The Highland Railway

A steam locomotive on the heritage Strathspey Railway coming round after Broomhill Station, to haul a waiting train back to Aviemore.

The Highland Railway, formed in 1865, was the result of a merger between the Inverness & Perth Junction Railway, opened in 1863, and the Inverness & Aberdeen Junction Railway, which had been fully opened in 1858 (see Fenwick and Geddes 10). It eventually stretched "from Perth to Wick, and Keith to Kyle of Lochalsh," and by the time it merged with with the London, Midland & Scottish Railway in 1923, it had become "the biggest employer in the region" (Sinclair 4).

Aviemore Station

Aviemore station. Left: from the outside. Right: from the footbridge over the tracks.

Aviemore lies just to the west of the Cairngorm mountains, in what is now designated as the Cairngorms National Park. A smart new railway station, replacing the original more basic one of the 1860s, was completed here in 1898, ready for the new direct line to Inverness which opened that year (see Sinclair 7). The station was designed by the railway's Engineer-in-Chief from 1898-1913, William Roberts, and restored to its previous Highland Railway condition in the late 1990s as part of the drive to attract more tourists to the Cairngorms. Indeed, its sheltered chalet-style platforms provide plenty of space for groups of holidaymakers bringing in luggage and, in the winter, cumbersome skiing equipment. ScotRail now uses two of the platforms here for its regular services, but there is also a third platform for the heritage Strathspey Railway, established in 1971 to bring part of the original Perth-Inverness route back to life after its closure. Its restored steam locomotives and stations provide a tourist attraction in themselves. Platform 3 can be seen to the right of the right-hand photograph above, behind the white picket fence. Simon Jenkins, who places Aviemore among the hundred best railway stations in Britain, declares the whole complex to be "an exemplary case of station rescue" (292).

Left: The delightfully Gothic end of Platform 1. Right: Platform 1.

The colour of the paintwork is described by Simon Jenkins as "Highland Railways' cinnamon and white" (292). This produces a fine contrast between the weatherboarding and window-frames, and latticework beneath them at the end of platform 1. The doors too become a feature, with a lighter contrasting shade picking out the panelling.

Left to right: (a) Close-up of ironwork at the end of Platform 1 (b) Another example of the decorative ironwork on the mainline platform. (c) The mainline train track on one side of the picket fence, with the entry to the Strathspey Railway platform to on the other (i.e. right side). (d) Ticket office and shop for the Strathspey Railway.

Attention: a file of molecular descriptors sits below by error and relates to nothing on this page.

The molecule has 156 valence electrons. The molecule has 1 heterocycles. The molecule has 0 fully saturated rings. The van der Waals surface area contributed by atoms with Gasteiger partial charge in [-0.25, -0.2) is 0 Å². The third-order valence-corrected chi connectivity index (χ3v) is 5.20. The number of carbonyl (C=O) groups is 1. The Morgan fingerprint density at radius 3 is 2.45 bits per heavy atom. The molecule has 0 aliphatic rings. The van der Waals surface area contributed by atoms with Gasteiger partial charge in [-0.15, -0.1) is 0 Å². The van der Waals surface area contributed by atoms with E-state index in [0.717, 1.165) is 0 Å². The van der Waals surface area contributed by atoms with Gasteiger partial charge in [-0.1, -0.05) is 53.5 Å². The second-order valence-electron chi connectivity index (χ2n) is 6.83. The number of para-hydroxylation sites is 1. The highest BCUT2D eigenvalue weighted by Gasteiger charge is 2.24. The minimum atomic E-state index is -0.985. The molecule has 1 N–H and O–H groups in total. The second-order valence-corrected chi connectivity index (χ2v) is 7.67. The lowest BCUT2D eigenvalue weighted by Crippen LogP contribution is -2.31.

The detailing is superb — the delicate fretwork valences of the roof canopies, the flower motifs in the iron spandrels of the supporting columns, the equally decorative ironwork brackets against the station walls — everything has been designed with loving care, and to good effect. This carries through into the interior, that is, the offices, waiting rooms and small shop as well.

Right: The footbridge at Aviemore. Left: The ends of Platform 2 and the platform for the Strathspey Railway.

Although it is the standard lattice-girder design of the Highland Railway, Simon Jenkins has particular praise for the footbridge here, concluding his account of the station in this way: "Why do modern footbridges have to be so heavy and blundering when Aviemore's seems to float on air?" (292).

Left to right: (a) Luggage barrow at the far end of the Strathspey platform. (b) Waiting at the platform. (c) Steam locomotive preparing to haul the carriages.

The Strathspey Railway's heritage fleet, operating from Aviemore on part of the old Perth-Inverness route, is practically all early- to mid-twentieth century. The E. V. Cooper steam locomotive shown here dates from 1952, and is named after the engineer who headed the restoration team after its rescue from a scrapyard (see Sinclair 10).

Photographs, text and formatting by Jacqueline Banerjee. You may use these images without prior permission for any scholarly or educational purpose as long as you (1) credit the photographer and (2) link your document to this URL in a web document or to the Victorian Web in a print document.

Related Material


"Basic Biographical Details: William Roberts." Dictionary of Scottish Architects (DSA). Web. 8 January 2018.

Fenwick, Keith, and Howard Geddes. The Highland Railway. Stroud, Glos.: The History Press, 2009.

Jenkins, Simon. Britain's 100 Best Railway Stations. London: Penguin, 2017.

Sinclair, Neil T. Strathspey Railway Guide Book. Eighth rev. ed. Aviemore: Strathspey Railway Co., 2014.

Strathspey Railway. Web. 8 January 2018.

Strathspey Railway: Aviemore - Boat of Garten - Broomhill (2017 timetable and information). Available at the station.

Created 6 January 2018